More recently, Veolia Korea has won a 10-year contract to supply steam to Hongwon Paper Manufacturing, one of the major paper and pulp companies in the country. Amounting to €150 million, this is the first energy services contract for Veolia in South Korea.

These examples show how Asia has become an important market for Veolia. More than a decade ago, the company has less water business in the whole Asia-Pacific than Africa and Latin America. With the growth in the region and more countries liberalizing their water sectors, Veolia was able to also grow its business, win more contracts and therefore, expand its presence.

4.  Water contract controversiesprice hikes, mal-performance, inefficiencies, tap water pollution and corruption 

Veolia Asia has suffered a number of scandals and controversies in its water operations in the region. This can be summed up to price hikes, irregularities in the bidding process, bad performance in terms of meeting promised targets, inefficiencies, and tap water pollution. 

In 1995, the city of Adelaide signed a US$ 1.5 billion contract with United Water, a joint venture of Veolia and Thames Water. The contract handed over the waterworks of the city to the company. But irregularities in the bidding process  led to government investigations and parliamentary inquiry. Over the next years of the  company’s operation, basic water rates rose to 59% and workers lost their jobs.[xii]

In Nagpur, India, Orange City Water Limited, a joint venture between Veolia and Vishwaraj Environment, an Indian infrastructure company, has failed to deliver on its promises of infrastructure improvements and 24/7 uninterrupted water service. Instead, “low-income residents have endured multiple project delays, inequitable water distribution and service shutdowns.”[xiii] Protests from residents on contract violations and obligations and allegations of corruption have compelled city officials to conduct investigations and public hearings.  Under OCWL’s operations, two-third of Nagpur’s water was also lost with no clear explanations—that’s 432 million liters each day[xiv] enough to provide for the basic water needs of 8.64 million people per day.

In China, various cases of tap water pollution have been reported by Chinese civil society groups such as Globalization Monitor in Hong Kong. The company was involved in 13 water pollution case since 2007 in different cities around the country, including Shanghai, Beijing, Qingdao, Zhuhai, Haikou, Urumqi and Lanzhou.[xv] In the northwestern Chinese city of Lanzhou, province of Gansu, a high level of benzene was found in tap water—200 mg per liter, which is 20 times higher than the country’s national safety limits of 10 mg per liter. Later on, local authorities attributed this to the crude oil leaking from Veolia’s pipeline, which affected 2.4 million people. Similarly, Shanghai Pudong Veolia Water Co. Ltd.,  ironically hailed as a success story, was fined by the Chinese government for violating waste pollution prevention measures and for discharging sewage beyond the allowed limit in the first quarter of 2013. In Qingdao, Veolia’s Maidao sewage treatment plant was found to contain excessive levels of fecal coliform similar to the case of its plant in Haikou.[xvi]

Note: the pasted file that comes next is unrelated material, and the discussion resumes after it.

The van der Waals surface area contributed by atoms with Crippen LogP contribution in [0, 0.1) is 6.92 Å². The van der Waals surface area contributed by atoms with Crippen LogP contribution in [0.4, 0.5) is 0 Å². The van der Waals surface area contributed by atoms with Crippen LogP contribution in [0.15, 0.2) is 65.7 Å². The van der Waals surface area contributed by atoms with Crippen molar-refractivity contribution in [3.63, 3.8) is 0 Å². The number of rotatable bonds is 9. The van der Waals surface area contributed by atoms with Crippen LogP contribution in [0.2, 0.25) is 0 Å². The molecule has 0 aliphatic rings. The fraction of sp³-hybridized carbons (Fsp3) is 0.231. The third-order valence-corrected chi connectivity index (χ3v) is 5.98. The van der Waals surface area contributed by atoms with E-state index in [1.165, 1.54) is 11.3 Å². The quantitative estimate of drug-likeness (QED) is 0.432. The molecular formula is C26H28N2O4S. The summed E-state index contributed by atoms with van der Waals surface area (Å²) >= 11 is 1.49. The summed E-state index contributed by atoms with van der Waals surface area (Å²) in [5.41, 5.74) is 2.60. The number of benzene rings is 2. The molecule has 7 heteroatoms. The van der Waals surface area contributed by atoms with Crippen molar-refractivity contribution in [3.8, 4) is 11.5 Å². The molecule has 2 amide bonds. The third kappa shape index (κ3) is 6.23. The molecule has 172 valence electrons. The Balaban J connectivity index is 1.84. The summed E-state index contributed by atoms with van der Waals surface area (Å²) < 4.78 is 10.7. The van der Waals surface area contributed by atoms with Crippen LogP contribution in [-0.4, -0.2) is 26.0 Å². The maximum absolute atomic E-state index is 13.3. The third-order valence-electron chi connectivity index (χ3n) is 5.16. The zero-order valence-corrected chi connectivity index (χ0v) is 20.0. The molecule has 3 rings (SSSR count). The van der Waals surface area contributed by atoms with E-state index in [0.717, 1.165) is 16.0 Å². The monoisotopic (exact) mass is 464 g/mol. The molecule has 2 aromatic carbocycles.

5.     Cancellation of Contracts 

Research groups such as Public Services International Research Unit has documented at least two contracts that were cancelled in China (Xian Water in 2002) and Malaysia (Selangor’s BOT contract to operate 26 water treatment plants). Two more proposals were abandoned—one in Taiwan where negotiations on a water treatment plant failed and in the Philippines (Cebu), where opposition by the local water union compelled Veolia’s local partner to drop its unsolicited BOT proposal.[xvii]



* Mary Ann Manahan is a program officer with Focus on the Global South-Philippines. She works on the commons—land and water, social, gender, and environmental justice issues. She maybe reached at [email protected].

This piece was originally written as a submission for the Stop Veolia Seattle Zine. For more info and if you want to support the Zine, please visit



[i] Ann-Christin Sjolander Holland (2006), “The Water Business: Corporations versus People”, Zed Books, p. 15.

[ii] See Veolia 2013 Annual and Sustainability Report,,RADD-Veolia-2013_GB-1.pdf (Accessed April 1, 2015), pp.68-69.

[iii] Ibid, p. 8.

[iv] Ibid.

[v] Ibid., p. 17.

[vi] Globalization Monitor, An Open Letter to Veolia Environment S.A. regarding tap water pollution in Lanzhou., March 6, 214, (Accessed April 2, 2015)

[vii] Ibid.

[viii] Polaris Institute and the Canadian Union of Public Employees, “Public Risks, Private Profits: Veolia Environnement, Profles of Canada’s public-private partnership industry, June 2014, p. 14 (Accessed April 2, 2015)

[ix] Veolia 2013, pp. 30-31.

[x] Polaris, p. 14.

[xi] David Hall, Violeta Corral, Emanuele Lobina, and Robin de la Motte, “Water privatisation and restructuring in Asia-Pacific”, December 2004 (with minor corrections January 2005), London: Public Services International Research Unit, p. 8.

[xii] Ibid, p. 9.

[xiii] Corporate Accountability International, “ Behind the World Bank’s Spin: Private Water Failures in Manila and Nagpur”, November 2014, pp.8-9.

[xiv] Anjaya Anparthi, Two-thirds of Nagpur’s water supply lost, NMC remains clueless, May 20, 2014 (Accessed April 2, 2014)

[xv] Yao Lan, “Veolia under fire for water quality in China”, April 21, 214, (Accessed April 10, 2015)

[xvi] Globalization Monitor, Open Letter

[xvii] David Hall,, , p.9.